Kenneth Hagin, controversial Pentecostal preacher, dies
Kenneth Hagin, one of the most influential and controversial leaders of charismatic Christianity over the last half-century, died Friday at age 86.
But according to his biography and often-told life story, it wasn't his first time.
Diagnosed with "a deformed heart and an incurable blood disease" from birth, Hagin was partially paralyzed by age 15, confined to bed, and told he had little time to live.
In April 1933, Hagin said, his heart stopped beating, and his other vital signs failed three times. In each of these instances, Hagin said he felt himself being dragged to hell. In the third instance, he prayed for Christ's help and forgiveness—and came back to life.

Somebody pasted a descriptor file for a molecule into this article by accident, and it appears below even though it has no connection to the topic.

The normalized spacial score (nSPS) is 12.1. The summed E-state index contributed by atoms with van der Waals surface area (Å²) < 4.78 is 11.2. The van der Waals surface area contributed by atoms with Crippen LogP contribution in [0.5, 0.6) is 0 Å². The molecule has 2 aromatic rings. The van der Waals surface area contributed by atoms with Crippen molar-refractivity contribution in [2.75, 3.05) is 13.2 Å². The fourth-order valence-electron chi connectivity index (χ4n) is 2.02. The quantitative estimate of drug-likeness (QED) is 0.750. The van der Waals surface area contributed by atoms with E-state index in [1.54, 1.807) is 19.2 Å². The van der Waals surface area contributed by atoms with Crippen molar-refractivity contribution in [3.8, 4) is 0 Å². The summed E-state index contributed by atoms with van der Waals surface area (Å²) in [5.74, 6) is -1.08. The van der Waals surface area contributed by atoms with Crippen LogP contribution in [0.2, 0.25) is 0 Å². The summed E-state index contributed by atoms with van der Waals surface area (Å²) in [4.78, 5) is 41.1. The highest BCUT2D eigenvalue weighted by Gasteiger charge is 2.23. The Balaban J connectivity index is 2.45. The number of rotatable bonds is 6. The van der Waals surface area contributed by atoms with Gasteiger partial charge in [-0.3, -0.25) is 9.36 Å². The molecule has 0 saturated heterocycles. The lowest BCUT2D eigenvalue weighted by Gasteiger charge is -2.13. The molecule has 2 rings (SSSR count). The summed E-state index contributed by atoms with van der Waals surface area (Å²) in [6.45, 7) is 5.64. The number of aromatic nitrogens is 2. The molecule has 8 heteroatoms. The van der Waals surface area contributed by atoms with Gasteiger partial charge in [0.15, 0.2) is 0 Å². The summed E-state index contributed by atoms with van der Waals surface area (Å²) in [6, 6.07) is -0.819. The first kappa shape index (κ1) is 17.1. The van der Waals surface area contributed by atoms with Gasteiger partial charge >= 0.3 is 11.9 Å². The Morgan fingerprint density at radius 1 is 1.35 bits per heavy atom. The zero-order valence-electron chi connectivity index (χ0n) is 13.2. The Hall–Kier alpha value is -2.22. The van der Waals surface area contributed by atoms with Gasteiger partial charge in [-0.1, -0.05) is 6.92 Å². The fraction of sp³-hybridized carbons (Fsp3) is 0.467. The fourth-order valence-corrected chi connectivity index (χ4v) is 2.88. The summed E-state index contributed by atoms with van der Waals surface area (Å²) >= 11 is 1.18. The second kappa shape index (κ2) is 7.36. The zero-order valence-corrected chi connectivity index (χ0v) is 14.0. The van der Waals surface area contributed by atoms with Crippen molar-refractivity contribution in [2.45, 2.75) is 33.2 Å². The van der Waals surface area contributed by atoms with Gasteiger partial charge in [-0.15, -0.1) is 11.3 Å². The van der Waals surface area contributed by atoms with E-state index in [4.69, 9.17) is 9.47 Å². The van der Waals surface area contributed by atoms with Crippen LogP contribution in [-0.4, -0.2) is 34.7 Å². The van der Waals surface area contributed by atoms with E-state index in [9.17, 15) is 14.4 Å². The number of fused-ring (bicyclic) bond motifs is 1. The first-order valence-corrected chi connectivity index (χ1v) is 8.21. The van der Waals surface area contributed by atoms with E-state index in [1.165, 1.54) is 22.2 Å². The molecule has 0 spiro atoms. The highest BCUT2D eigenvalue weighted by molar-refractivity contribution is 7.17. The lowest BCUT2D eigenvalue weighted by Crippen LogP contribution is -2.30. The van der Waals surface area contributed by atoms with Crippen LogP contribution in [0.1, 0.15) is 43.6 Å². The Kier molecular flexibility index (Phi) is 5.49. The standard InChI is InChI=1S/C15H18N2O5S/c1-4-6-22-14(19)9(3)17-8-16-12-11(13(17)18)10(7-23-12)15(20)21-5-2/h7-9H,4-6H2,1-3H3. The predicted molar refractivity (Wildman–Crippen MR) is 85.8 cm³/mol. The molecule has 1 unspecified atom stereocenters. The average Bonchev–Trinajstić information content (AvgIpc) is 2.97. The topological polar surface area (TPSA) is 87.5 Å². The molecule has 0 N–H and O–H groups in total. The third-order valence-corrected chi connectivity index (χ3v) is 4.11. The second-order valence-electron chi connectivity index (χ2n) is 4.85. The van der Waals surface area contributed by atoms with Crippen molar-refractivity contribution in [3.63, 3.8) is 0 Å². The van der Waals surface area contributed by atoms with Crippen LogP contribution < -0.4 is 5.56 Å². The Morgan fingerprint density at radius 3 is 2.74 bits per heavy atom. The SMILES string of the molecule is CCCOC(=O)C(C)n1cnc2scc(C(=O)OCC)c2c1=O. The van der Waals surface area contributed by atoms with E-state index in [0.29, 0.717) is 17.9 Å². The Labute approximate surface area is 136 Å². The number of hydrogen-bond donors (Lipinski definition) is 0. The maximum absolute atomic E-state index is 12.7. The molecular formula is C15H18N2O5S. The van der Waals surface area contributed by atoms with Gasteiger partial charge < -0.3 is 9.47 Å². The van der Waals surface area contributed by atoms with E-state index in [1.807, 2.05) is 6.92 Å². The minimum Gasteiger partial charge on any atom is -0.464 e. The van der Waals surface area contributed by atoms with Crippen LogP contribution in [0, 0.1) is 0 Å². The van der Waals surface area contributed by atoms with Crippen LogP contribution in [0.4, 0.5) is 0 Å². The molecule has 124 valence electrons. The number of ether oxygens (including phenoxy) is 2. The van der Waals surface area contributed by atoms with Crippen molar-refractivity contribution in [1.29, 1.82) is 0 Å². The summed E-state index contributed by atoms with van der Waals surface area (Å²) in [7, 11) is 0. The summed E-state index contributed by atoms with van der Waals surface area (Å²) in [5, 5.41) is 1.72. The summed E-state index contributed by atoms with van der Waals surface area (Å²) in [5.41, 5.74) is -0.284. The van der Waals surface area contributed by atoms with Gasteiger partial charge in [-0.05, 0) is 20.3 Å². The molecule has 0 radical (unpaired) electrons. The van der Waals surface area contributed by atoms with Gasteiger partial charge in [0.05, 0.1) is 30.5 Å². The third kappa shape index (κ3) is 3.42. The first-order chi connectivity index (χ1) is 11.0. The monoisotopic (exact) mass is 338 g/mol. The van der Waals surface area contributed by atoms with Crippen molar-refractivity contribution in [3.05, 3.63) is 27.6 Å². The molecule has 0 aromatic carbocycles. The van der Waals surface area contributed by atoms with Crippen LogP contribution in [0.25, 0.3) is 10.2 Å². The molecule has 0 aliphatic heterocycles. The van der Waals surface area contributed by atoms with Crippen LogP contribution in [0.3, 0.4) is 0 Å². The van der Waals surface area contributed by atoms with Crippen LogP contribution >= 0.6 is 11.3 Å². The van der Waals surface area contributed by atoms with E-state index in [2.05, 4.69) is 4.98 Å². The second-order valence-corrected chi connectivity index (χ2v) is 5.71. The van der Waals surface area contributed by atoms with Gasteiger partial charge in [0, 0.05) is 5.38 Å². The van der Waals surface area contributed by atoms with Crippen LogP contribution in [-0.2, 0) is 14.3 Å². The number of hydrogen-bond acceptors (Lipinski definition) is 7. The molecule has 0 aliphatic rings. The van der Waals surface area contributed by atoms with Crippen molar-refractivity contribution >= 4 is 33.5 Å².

The miracle would define the rest of his life, and he took as one of his life verses Mark 11:24: "What things soever ye desire, when ye pray, believe that ye receive them, and ye shall have them." By 1934, Hagin said, he had believed that he would be fully healed, and he was. At age 17, after his high school graduation, Hagin began preaching in a predominantly Southern Baptist interdenominational church in Roland, Texas. But Hagin's emphasis on miracles and divine healing soon led him to the Pentecostals. He became an Assemblies of God minister in 1937, pastoring six churches until deciding in 1950 (after what he said was an appearance by Jesus) to become an itinerant healing evangelist.
Hagin claimed the gift not only of healing, but also of prophecy. "When the word of knowledge began to operate in my life after I was filled with the Holy Ghost, I would know things supernaturally about people, places, and things," he wrote in 1972. "Sometimes I would know through a vision. Sometimes while I was preaching, a cloud ...1